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the trust was between Miss Yoakum and the bank, and that Dr. Hughes was simply a gratuitous beneficiary of that contract. If there was a breach of contract by the bank it would seem quite anomalous that the gratuitous beneficiary should have a cause of action where the contracting party, under the circumstances, clearly would not have such an action. No doubt the trustee owes some duty to a gratuitous remainderman of a revocable trust. But this action is not based on the theory of breach of duty (an action which would probably long since have been barred by the statute of limitations), but on the theory that the trust has never been revoked, even though the trustor, after all undue influence had been removed, treated the trust estate as her own and apparently exercised testamentary control over any left at the time of her death. The basic theory of appellants is that the consent to the revocation under the circumstances was a fraud on the rights of the beneficiary and of the trustor. But the trustor, the one primarily interested, has never complained. Under such circumstances we have grave doubts as to whether the evidence introduced by appellants, giving to it the most favorable interpretation possible, proved a cause of action against respondents.

[2] This was not the theory upon which the trial court proceeded. It simply held that the revocation of the trust in June of 1929 was valid. On this basic question the evidence, and the reasonable inferences therefrom, are in conflict. Under such circumstances, this court, under well-settled principles, cannot interfere with the finding of the trial court.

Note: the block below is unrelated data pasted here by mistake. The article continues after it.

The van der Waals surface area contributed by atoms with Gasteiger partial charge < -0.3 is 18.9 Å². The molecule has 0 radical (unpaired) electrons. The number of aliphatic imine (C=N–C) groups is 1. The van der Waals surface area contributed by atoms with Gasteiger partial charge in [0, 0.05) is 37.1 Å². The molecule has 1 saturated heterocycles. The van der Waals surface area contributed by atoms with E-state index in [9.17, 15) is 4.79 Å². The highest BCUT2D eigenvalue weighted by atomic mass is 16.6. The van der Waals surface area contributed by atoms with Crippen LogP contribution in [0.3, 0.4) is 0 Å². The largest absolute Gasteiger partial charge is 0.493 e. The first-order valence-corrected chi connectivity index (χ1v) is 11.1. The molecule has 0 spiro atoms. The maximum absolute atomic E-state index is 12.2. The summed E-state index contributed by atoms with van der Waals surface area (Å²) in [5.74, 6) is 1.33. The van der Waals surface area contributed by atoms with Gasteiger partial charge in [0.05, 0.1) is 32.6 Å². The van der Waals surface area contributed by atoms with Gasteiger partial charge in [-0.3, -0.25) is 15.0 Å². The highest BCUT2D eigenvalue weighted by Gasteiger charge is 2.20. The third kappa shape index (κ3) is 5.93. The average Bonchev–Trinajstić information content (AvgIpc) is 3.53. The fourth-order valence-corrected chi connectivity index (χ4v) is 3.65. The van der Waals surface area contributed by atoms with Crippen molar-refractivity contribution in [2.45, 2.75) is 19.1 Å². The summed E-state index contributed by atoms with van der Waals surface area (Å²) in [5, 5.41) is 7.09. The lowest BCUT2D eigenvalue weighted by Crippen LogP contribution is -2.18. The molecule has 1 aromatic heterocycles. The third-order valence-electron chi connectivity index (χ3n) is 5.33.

In 1929 Sarah R. Yoakum was over seventy-five years of age. The evidence shows that for many years prior to this time she had been on most friendly terms with her grandnephew, Dr. Hughes, and his family. It is conceded that she was keen of mind and mentally competent. Some time in 1928 she had become the owner of an orange ranch in Tulare County, and had gone there to manage the property, intending to live thereon. While living there she had as a companion a certain Miss Joy. Dr. Hughes testified that he heard reports from Miss Yoakum’s then attorney, John Preston King, that Miss Yoakum was being imposed upon by Miss Joy. The then wife of the doctor visited the ranch and convinced herself that Miss Joy was an undesirable character. The next week Dr. Hughes visited Miss Yoakum, and, after

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some difficulty, succeeded in getting her to visit attorney King. He convinced her that she had been imposed upon by Miss Joy, and the latter was dismissed. According to Dr. Hughes, Miss Yoakum then asked him and King how she could protect herself against designing persons. King advised her to put her property in trust with the income payable to her for life. Miss Yoakum advised King to prepare the documents, to name S.E. Biddle, or the bank of which he was then president, respondent First National Bank of Oakland, as trustee, and to name Dr. Hughes as remainderman. Biddle was well-known to Miss Yoakum, having advised her for many years. King prepared such a trust, naming the bank as trustee, and giving the trustor power of revocation. Biddle suggested that in order to protect Miss Yoakum from designing persons there should be some limitation on the right of revocation. At his suggestion, the trust as originally drafted was amended to provide that the power of revocation should be subject to the consent of the trustee. The trust was executed, together with a will naming Dr. Hughes as legatee, and the documents delivered to the bank. Miss Yoakum then returned to her ranch. This was in February, 1929.